March 5th, 2015 12:45pm
technology and a lot of songs about feeling old, but it’s rare to find a song that’s about both and isn’t remotely hysterical about either. Most of the guys in Hot Chip are DJs when they’re not playing in the band, and this track clearly comes out of that experience, with Alexis Taylor having a very subdued existential crisis while realizing that he favors a more old school, tactile way of doing things, and how that means he’s a little out of step with how things are today. But he’s not really freaking out about it – as befitting a guy in an electronic band, he’s not bothered by technology, and he admits that maybe he’s bored with “youth.” This is a song about being OK with aging, and not necessarily looking at obsolescence as the worst thing that could happen to anyone or anything. There’s a beauty in a moment that passes, and some grace and dignity in belonging to your moment instead of forcing yourself into someone else’s thing.
The song also gets at what seems to be the core philosophy of the band: “Machines are great, but best when they come to life.” It’s all about investing these things with humanity. It’s not a mistake that the recurring hook “replace us with the things that do the job better” shifts from Taylor’s voice into a robot voice and back to Taylor at the end. Hot Chip just aren’t ever going to see the robot as a replacement for the flawed but soulful voice of a real person.
March 4th, 2015 12:50pm
This one starts off sounding like Noel Gallagher trying to remember how to play “Wonderwall,” but then kinda getting into this other groove before getting distracted and deciding to turn the whole thing into his version of something from Dark Side of the Moon. But I don’t say that like it’s a bad thing. This is actually one of the best and most surprising songs Gallagher has done in a while, and something that shows him expanding his palette a bit beyond a range of textures and tones that he has barely strayed from since around 1997. A lot of what made the first couple Oasis records so brilliant was in the very sound of it – the full spectrum of abrasive, overwhelming guitar noise on Definitely Maybe, and the warm acoustic tones throughout (What’s the Story) Morning Glory. There’s this large expanse of Gallagher’s body of work where he seems bored by his own music and seems to go on autopilot, but I don’t get that feeling with “Riverman” at all. The lyrics may be kinda boilerplate, but I hear actual vulnerability and emotion in his vocal performance, and existential despair in the instrumentals, even if it’s just him quoting Roger Waters’ version of expressing that feeling.
March 3rd, 2015 1:29pm
There is maybe a sense right now that “dubstep” sounds and bass drops feel a bit two years ago, but I think we’ve only scratched the surface of what those sort of dynamics can bring to mainstream pop music. This cut from Kelly Clarkson’s new album picks up where Alex Clare’s hit “Too Close” left off by using the dubstep break in a power ballad the way a rock band would stomp on a distortion pedal for the chorus. The dynamic shift in this song is pretty extreme – the verses are set to strings and synth washes, and there’s no percussion at all until the lead into the chorus. Clarkson’s voice is as powerful and strong as ever on those verses and the bridge, but her voice is broken and scattered on the chorus. This really works for the song, though I wonder what it’d be like to pair this sort of thrilling dynamic shift with her voice at full blast.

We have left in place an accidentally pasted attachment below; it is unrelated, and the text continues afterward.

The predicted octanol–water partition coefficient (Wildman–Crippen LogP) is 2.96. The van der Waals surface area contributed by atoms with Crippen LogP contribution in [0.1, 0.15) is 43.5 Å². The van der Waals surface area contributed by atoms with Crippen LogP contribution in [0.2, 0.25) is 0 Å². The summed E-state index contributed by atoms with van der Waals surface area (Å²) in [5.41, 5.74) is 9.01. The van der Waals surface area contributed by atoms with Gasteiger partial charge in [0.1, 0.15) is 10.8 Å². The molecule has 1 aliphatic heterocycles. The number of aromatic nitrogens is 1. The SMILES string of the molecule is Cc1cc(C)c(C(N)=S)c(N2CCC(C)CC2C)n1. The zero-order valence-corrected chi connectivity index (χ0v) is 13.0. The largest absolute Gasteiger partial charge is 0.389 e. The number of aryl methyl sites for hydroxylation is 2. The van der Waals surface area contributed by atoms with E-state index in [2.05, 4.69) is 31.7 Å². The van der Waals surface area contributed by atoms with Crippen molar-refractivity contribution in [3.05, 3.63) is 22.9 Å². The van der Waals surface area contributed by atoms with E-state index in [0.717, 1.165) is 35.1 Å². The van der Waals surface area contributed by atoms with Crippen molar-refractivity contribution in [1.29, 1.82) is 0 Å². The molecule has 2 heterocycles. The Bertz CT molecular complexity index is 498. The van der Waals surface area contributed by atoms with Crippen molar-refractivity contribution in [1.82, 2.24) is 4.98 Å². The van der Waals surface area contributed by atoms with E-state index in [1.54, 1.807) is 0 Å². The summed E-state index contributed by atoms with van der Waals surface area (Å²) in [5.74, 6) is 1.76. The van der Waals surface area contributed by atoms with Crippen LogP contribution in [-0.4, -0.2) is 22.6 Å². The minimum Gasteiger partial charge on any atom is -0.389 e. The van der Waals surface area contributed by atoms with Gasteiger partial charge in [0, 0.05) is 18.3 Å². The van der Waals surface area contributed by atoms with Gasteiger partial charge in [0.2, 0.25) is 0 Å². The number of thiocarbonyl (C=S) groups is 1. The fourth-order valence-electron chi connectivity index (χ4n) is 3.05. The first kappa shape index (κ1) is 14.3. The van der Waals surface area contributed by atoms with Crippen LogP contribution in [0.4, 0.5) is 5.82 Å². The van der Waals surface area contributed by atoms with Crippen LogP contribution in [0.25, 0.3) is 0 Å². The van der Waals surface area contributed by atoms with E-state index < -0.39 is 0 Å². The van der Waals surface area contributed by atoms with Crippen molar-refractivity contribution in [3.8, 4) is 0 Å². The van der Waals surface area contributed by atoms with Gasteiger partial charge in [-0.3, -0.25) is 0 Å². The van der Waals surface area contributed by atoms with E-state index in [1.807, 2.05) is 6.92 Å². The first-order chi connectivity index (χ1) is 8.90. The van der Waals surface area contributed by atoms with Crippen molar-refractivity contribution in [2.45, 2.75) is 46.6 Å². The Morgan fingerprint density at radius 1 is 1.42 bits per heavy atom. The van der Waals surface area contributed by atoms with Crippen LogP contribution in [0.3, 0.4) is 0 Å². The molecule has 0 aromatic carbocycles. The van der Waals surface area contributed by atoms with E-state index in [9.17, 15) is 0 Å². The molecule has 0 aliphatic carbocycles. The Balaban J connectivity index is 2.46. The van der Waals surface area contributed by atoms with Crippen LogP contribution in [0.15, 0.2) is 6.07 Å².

March 2nd, 2015 1:06pm
The past four Of Montreal albums have basically been a document of the slow, painful dissolution of Kevin Barnes’ marriage, and Aureate Gloom is the record where this fragile relationship finally collapses. It’s not as manic as Skeletal Lamping or as bitter as False Priest, or anguished like Paralytic Stalks or casually cruel like a lot of Lousy with Sylvianbriar. All of those emotions are in the mix on Aureate, but the dominant feelings are relief and regret.
“Like Ashoka’s Inferno of Memory” is the finale of the record, and seemingly of this relationship in general. It moves through several parts, rapidly cycling through feelings of disorientation, spite, rage, condescension, nostalgia, guilt, and self-pity. There are lines in this song that are among the most vicious lyrics Barnes has ever written, which is really saying something given how mean he’s been through the past run of albums. It’s brave for him to put this out there – there’s no vanity in this music, he’s not afraid to make himself appear to be the villain. This song is just as messy and complicated and agonizing as you’d expect the end of a very long relationship to be. The good news is that “Ashoka’s” ends on a fairly upbeat note, with Barnes turning against himself and wondering why “we can’t say nice things to each other,” and seeing the mess he’s made to be something he deserves. We leave him in a place where he knows he’s ruined something that was once good, but he’s finally ready to move on.
February 27th, 2015 3:55am
I wasn’t a fan of Big Sean in his “appearing as a featured artist on random songs” period, in part because he seemed rather bland to me. Not bad or anything, just like a guy who showed up to the studio like “hi, I’m here to do the rapping.” My estimation of him changed a lot when “I Don’t Fuck with You” came out last year – it’s just an undeniably great song with terrific production and a vocal performance by Sean that’s both emotional and clever in its delivery. There’s a cartoonish quality to his voice that came through in that, and I think it carries through to most of his debut, Dark Sky Paradise.